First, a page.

The judge emphasized that there is no definitive meaning of “resulting physical damage” in all-risk policies in Canada and that there are conflicting lines with respect to the interpretation. Her Honour explicitly rejected the notion that physical tangible damage should be apparent and instead adopted a broad interpretation, which would treat the loss of function or use of premises as physical damage. Her Honour concluded that the policy is meant to provide broad coverage. To simply interpret physical damage to be tangible would deprive policyholders of a vital aspect of coverage for which they contracted, which would undoubtedly be in direct contrast to the commercial purpose of all-risks coverage.
It is important to note that the MDS case did not deal with COVID-19. However, the reasoning given in this case may be used by the businesses to successfully claim business interruption losses arising from COVID-19 under traditional commercial policies.
Another defense could be that pandemics and epidemics are not specifically covered by the policy. The world has seen other epidemics like Spanish Influenza, SARS, Yellow Fever, Ebola, etc. all of which caused economic losses. So businesses can take a pandemic insurance policy or at least add specific clauses covering losses due to epidemics into their policy.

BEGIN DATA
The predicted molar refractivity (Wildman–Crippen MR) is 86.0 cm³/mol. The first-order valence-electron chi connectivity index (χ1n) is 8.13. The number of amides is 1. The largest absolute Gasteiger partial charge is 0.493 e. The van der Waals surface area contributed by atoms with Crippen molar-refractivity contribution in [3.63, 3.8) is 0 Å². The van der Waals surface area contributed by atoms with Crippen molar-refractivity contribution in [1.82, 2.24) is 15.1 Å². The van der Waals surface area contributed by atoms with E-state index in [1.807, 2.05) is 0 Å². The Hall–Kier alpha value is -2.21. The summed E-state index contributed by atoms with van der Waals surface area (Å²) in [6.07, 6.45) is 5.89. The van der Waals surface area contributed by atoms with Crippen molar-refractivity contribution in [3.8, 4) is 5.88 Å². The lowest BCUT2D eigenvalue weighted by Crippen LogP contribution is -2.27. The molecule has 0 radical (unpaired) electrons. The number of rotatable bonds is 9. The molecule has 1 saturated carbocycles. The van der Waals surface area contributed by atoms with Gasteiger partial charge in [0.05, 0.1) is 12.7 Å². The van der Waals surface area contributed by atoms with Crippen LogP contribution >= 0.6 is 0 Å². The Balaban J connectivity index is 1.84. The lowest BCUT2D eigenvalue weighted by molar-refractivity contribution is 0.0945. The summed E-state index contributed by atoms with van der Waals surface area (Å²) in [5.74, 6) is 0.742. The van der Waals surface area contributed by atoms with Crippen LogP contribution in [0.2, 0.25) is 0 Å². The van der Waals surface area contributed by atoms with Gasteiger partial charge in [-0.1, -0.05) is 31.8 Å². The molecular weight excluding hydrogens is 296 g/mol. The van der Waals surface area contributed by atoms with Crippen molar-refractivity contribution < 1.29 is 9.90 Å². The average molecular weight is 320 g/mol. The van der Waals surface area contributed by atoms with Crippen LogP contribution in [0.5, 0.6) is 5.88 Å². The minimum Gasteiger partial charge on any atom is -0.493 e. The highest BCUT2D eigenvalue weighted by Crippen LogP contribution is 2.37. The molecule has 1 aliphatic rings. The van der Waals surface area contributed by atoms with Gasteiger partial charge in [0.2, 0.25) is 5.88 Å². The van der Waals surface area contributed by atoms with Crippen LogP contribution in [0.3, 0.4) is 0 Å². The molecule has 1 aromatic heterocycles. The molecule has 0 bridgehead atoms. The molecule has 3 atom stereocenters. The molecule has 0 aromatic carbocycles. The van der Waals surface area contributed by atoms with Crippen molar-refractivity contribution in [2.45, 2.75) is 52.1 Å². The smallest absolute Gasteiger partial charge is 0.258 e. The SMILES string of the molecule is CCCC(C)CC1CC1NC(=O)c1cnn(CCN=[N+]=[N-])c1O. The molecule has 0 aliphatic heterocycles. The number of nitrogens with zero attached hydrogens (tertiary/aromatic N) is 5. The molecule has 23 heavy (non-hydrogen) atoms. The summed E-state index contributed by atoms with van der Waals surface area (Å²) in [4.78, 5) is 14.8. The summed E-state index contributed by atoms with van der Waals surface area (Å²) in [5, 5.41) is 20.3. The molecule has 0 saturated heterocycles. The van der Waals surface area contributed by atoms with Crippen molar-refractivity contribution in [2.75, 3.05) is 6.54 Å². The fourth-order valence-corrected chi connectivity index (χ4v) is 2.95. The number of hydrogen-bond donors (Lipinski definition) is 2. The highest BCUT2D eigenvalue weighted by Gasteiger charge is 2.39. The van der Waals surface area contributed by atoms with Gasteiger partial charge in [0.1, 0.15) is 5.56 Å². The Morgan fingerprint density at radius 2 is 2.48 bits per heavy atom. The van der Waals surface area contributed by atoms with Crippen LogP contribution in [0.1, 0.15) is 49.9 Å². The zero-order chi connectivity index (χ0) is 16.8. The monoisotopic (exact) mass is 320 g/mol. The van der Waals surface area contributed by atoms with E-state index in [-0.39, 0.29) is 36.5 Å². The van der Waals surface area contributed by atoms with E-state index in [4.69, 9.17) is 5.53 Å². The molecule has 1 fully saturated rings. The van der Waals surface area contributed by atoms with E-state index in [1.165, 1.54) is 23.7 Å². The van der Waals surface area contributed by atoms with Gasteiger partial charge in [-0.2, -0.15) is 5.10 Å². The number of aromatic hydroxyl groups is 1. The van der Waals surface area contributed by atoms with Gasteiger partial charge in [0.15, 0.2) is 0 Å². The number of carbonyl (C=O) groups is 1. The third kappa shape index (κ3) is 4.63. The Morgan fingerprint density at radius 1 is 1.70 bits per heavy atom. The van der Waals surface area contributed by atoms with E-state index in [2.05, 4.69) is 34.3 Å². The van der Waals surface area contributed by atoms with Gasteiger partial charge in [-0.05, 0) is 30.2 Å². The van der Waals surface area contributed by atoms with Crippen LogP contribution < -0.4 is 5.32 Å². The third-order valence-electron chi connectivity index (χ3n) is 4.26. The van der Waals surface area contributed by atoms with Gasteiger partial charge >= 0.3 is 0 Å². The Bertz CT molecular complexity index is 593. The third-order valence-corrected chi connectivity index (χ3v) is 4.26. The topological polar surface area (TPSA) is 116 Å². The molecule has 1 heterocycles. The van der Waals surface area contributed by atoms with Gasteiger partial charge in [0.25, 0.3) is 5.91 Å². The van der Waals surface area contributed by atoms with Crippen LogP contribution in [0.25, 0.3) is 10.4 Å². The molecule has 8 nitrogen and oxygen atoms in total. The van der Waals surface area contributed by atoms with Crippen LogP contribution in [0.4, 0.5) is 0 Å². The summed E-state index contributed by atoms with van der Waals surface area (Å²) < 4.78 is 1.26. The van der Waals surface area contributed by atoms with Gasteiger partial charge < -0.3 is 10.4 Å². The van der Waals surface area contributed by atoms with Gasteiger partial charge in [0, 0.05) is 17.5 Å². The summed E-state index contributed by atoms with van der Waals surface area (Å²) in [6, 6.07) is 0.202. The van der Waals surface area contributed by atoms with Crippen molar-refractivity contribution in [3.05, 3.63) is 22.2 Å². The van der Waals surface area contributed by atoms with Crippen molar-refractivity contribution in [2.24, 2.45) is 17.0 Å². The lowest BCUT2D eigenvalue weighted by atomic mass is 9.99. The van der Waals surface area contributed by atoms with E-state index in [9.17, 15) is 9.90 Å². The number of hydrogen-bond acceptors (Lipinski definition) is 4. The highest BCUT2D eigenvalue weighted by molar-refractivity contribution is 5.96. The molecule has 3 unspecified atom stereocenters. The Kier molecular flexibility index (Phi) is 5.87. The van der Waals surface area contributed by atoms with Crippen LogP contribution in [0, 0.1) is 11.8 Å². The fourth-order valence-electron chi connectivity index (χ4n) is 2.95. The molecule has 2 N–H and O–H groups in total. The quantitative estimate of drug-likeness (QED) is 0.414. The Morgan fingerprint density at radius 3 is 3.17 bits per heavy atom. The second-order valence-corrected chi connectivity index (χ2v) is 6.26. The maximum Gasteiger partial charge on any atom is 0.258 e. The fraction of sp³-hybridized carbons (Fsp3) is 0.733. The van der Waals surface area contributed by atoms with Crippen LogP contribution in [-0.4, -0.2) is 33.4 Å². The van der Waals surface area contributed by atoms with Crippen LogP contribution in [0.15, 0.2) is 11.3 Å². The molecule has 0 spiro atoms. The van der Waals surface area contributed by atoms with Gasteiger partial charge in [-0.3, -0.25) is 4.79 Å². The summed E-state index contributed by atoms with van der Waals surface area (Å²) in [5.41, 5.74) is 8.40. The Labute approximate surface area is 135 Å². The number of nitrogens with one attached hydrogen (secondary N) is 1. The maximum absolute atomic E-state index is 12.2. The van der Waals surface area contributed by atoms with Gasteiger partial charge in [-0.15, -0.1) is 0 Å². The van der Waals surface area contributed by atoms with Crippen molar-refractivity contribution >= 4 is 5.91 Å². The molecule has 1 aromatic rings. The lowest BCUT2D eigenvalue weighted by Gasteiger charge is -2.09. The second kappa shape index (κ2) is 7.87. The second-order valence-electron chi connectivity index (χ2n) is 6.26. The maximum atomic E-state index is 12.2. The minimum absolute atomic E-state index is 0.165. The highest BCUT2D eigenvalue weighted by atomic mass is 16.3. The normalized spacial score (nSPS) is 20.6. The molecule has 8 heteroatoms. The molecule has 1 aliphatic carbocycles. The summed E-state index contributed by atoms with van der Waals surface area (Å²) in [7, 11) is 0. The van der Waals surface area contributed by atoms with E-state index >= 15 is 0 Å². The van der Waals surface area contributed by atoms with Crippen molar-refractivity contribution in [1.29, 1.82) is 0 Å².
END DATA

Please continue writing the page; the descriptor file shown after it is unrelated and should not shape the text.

Forbes reported that after the outbreak of SARS in 2003, the All England Lawn Tennis and Croquet Club had taken a pandemic insurance policy by paying a premium of $2 million every year and thus they will be able to recoup almost half of the losses due to cancellation of the Wimbledon Championship this year. Pandemic insurance policies have huge premiums, and therefore, many insured do not opt for such policies.
Many policies contain a force majeure clause which excludes pandemics. However if there is no specific clause excluding viruses or infectious diseases, then the insured can recover losses under such a policy. A suit on this ground has already been filed by a group of Chicago restaurant and movie theater owners i.e. Big Onion Tavern in federal court against Society Insurance Inc, a Wisconsin-based insurance company. They allege they have suffered losses due to closure of all restaurants, bars and movie theaters by authorities due to the pandemic. Since their insurance policy does not contain virus or pandemic exclusion, they say that their claims are valid.